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Opening the Floodgates: The Validity of Reverse Age Discrimination Claims

December 31, 2003

On November 12, 2003, the U.S. Supreme Court heard oral argument in a case which raises the question of the viability of so-called "reverse age discrimination" claims under the Age Discrimination in Employment Act, 29 U.S.C. §§ 621 et seq. ("ADEA") . At issue in General Dynamics Systems, Inc. v. Cline, Docket No. 02-1080, is whether the ADEA permits employees over the age of 40 -- and therefore protected by the ADEA -- to assert age discrimination claims based on an employer policy that favors older employees. The outcome could significantly impact corporate America , as it could lead to a deluge of age discrimination suits filed by individuals over 40, thereby increasing already significant litigation costs, as well as increasing the costs borne by employers in the implementation and administration of retirement and health plans.

Recognition of Reverse Discrimination Claims In Employment.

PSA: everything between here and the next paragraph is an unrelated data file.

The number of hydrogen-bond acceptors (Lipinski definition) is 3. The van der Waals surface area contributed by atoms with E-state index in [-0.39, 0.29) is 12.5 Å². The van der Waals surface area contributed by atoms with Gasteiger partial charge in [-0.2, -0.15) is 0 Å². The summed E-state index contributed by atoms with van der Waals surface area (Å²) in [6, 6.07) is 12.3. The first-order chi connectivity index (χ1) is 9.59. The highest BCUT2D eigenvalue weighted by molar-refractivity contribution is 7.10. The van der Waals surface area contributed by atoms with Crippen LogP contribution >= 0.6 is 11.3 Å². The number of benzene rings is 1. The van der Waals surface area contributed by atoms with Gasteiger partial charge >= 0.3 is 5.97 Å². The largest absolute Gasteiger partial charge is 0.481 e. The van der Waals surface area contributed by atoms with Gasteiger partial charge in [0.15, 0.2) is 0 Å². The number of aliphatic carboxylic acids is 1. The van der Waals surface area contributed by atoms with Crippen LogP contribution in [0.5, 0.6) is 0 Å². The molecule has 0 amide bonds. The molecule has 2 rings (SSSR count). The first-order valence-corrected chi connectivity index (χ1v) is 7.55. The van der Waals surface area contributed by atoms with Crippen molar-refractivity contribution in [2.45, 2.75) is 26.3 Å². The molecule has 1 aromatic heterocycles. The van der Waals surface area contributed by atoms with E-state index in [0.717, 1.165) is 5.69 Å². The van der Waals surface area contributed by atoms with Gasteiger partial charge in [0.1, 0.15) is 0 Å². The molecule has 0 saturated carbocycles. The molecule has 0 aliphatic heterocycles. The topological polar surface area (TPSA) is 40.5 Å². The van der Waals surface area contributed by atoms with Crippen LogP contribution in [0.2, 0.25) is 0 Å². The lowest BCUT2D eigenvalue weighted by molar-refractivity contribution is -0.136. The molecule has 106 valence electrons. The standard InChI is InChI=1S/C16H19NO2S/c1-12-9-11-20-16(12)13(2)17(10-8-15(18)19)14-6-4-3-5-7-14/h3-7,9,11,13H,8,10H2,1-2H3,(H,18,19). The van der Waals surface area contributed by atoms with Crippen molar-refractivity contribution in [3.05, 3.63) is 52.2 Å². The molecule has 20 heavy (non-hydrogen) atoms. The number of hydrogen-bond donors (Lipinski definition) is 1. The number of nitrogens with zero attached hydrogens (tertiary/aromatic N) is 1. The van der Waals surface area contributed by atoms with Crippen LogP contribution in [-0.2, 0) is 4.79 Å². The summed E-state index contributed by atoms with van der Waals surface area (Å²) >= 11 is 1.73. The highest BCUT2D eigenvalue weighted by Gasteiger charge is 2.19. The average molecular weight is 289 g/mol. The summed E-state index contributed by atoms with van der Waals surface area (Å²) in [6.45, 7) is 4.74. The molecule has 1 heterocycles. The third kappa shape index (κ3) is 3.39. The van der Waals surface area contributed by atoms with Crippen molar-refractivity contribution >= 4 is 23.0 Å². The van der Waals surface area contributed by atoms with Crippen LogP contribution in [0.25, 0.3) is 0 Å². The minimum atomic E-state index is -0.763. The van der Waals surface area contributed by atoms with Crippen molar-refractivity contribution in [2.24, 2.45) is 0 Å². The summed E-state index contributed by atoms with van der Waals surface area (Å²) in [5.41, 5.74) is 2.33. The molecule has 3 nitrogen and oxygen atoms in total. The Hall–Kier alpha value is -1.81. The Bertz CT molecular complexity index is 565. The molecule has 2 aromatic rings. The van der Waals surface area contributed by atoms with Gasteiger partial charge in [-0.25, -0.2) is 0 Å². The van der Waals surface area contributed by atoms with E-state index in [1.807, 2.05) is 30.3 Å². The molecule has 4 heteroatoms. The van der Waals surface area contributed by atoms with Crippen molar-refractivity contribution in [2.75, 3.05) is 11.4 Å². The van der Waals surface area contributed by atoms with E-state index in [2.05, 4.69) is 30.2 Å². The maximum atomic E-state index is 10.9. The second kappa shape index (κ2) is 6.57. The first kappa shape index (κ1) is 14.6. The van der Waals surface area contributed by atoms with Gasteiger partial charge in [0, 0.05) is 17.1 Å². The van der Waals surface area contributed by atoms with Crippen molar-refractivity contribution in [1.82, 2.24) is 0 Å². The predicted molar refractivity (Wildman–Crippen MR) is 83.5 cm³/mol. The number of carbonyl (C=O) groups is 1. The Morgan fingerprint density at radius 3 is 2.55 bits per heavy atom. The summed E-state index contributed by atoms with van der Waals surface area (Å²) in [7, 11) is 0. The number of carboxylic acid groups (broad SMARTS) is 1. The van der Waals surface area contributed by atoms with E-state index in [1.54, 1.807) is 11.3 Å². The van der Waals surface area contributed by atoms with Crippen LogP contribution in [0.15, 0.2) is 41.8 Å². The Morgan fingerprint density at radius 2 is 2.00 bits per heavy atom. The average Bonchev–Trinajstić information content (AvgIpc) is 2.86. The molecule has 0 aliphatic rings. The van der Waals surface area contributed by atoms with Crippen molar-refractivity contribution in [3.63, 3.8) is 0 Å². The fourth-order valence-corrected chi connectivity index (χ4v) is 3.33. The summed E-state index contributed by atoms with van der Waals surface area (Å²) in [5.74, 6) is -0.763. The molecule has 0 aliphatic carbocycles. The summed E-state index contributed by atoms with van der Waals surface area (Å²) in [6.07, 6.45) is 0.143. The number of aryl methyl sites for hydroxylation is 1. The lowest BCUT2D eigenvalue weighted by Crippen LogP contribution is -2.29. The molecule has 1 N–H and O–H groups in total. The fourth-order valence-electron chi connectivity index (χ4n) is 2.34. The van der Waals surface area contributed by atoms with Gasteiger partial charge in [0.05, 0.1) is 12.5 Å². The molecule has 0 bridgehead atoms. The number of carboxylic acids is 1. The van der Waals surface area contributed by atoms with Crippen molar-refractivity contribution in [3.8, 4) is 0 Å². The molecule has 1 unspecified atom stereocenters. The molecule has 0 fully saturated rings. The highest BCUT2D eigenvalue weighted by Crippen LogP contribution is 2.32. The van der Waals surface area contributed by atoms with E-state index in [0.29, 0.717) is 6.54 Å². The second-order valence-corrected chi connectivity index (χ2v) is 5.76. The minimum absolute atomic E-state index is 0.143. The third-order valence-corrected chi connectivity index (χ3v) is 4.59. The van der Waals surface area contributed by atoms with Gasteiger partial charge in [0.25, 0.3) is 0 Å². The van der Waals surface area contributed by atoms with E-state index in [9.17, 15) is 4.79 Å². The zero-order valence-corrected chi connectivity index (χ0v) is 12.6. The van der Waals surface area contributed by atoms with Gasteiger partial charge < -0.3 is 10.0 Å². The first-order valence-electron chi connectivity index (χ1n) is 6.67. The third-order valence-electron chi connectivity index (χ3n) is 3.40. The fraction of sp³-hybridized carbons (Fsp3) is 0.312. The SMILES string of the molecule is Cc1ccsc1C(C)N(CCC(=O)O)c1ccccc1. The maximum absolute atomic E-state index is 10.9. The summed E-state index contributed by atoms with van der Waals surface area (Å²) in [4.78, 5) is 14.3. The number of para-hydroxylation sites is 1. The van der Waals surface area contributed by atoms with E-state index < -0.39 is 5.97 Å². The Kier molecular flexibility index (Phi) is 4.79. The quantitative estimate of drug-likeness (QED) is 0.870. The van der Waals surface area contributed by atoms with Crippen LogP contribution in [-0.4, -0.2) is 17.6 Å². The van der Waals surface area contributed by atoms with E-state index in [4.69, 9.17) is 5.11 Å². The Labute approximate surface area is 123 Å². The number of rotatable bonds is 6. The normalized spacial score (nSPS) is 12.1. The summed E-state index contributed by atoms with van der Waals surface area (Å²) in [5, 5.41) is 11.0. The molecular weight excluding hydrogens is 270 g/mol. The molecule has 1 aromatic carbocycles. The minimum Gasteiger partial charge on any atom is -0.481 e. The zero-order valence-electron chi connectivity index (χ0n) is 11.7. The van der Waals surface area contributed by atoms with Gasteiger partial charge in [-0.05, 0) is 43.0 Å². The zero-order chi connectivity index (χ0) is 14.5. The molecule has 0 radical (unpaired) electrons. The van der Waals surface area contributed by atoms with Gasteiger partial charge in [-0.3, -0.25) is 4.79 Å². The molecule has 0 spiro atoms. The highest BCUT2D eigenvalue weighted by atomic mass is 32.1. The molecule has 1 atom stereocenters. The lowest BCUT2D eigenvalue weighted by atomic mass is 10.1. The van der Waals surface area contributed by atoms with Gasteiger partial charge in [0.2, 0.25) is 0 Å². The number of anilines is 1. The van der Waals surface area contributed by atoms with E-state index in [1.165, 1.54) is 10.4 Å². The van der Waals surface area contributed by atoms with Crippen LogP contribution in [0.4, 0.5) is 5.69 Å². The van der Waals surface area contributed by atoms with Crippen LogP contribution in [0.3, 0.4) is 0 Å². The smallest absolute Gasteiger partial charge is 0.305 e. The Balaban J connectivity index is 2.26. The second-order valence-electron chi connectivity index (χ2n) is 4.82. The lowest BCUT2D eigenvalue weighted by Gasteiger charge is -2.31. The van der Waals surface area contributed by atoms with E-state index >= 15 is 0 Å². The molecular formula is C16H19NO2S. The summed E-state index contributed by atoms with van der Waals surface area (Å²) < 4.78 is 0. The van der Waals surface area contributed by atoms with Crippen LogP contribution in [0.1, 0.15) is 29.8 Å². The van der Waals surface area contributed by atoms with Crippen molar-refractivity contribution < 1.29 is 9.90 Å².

The Supreme Court recognized the viability of claims of reverse discrimination on the basis of race over a quarter century ago in McDonald v. Santa Fe Trail Transp. Co., 427 U.S. 273 (1976). The case was brought by two white males who claimed that they were discriminated against on the basis of their race under Title VII of the Civil Rights Act of 1964, 42 U.S.C. §§ 2000e et seq., which proscribes employment discrimination on the basis of race, sex, national origin, and religion. While acknowledging that a primary purpose of Title VII is to combat discrimination against racial minorities, the Court reasoned that race is an immutable characteristic that arises at birth and that discrimination against anyone -- whether a minority or not -- on the basis of such a characteristic is prohibited by the terms of Title VII. It is now well settled that Title VII's prohibitions apply equally to males and females and to all racial, religious, and ethnic groups. See Mills v. Health Care Servs. Corp., 171 F.3d 450, 457 (7th Cir. 1999) (recognizing reverse race discrimination claim); Wheeler v. Missouri Highway & Transp. Com'n , 02-3569, 02-3570 , 2003 WL 22461787 (8th Cir. Oct. 31, 2003) (upholding reverse sex discrimination claim by male applicant) .